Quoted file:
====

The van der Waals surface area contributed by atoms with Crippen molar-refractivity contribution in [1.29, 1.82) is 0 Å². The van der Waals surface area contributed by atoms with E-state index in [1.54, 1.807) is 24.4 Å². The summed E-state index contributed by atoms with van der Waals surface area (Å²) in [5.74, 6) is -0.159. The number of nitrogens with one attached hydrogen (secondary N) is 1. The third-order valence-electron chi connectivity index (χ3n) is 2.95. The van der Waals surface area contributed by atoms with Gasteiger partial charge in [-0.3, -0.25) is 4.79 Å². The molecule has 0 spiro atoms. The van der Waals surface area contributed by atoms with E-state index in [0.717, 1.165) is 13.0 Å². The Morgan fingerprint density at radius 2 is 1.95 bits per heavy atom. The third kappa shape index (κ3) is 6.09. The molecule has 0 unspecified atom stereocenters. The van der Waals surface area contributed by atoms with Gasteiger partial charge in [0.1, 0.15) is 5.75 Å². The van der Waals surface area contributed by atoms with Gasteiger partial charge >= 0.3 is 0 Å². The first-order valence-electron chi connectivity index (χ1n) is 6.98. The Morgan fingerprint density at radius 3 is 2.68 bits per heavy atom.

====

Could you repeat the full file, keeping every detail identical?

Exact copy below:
The van der Waals surface area contributed by atoms with Crippen molar-refractivity contribution in [1.29, 1.82) is 0 Å². The van der Waals surface area contributed by atoms with E-state index in [1.54, 1.807) is 24.4 Å². The summed E-state index contributed by atoms with van der Waals surface area (Å²) in [5.74, 6) is -0.159. The number of nitrogens with one attached hydrogen (secondary N) is 1. The third-order valence-electron chi connectivity index (χ3n) is 2.95. The van der Waals surface area contributed by atoms with Gasteiger partial charge in [-0.3, -0.25) is 4.79 Å². The molecule has 0 spiro atoms. The van der Waals surface area contributed by atoms with E-state index in [0.717, 1.165) is 13.0 Å². The Morgan fingerprint density at radius 2 is 1.95 bits per heavy atom. The third kappa shape index (κ3) is 6.09. The molecule has 0 unspecified atom stereocenters. The van der Waals surface area contributed by atoms with Gasteiger partial charge in [0.1, 0.15) is 5.75 Å². The van der Waals surface area contributed by atoms with Gasteiger partial charge >= 0.3 is 0 Å². The first-order valence-electron chi connectivity index (χ1n) is 6.98. The Morgan fingerprint density at radius 3 is 2.68 bits per heavy atom.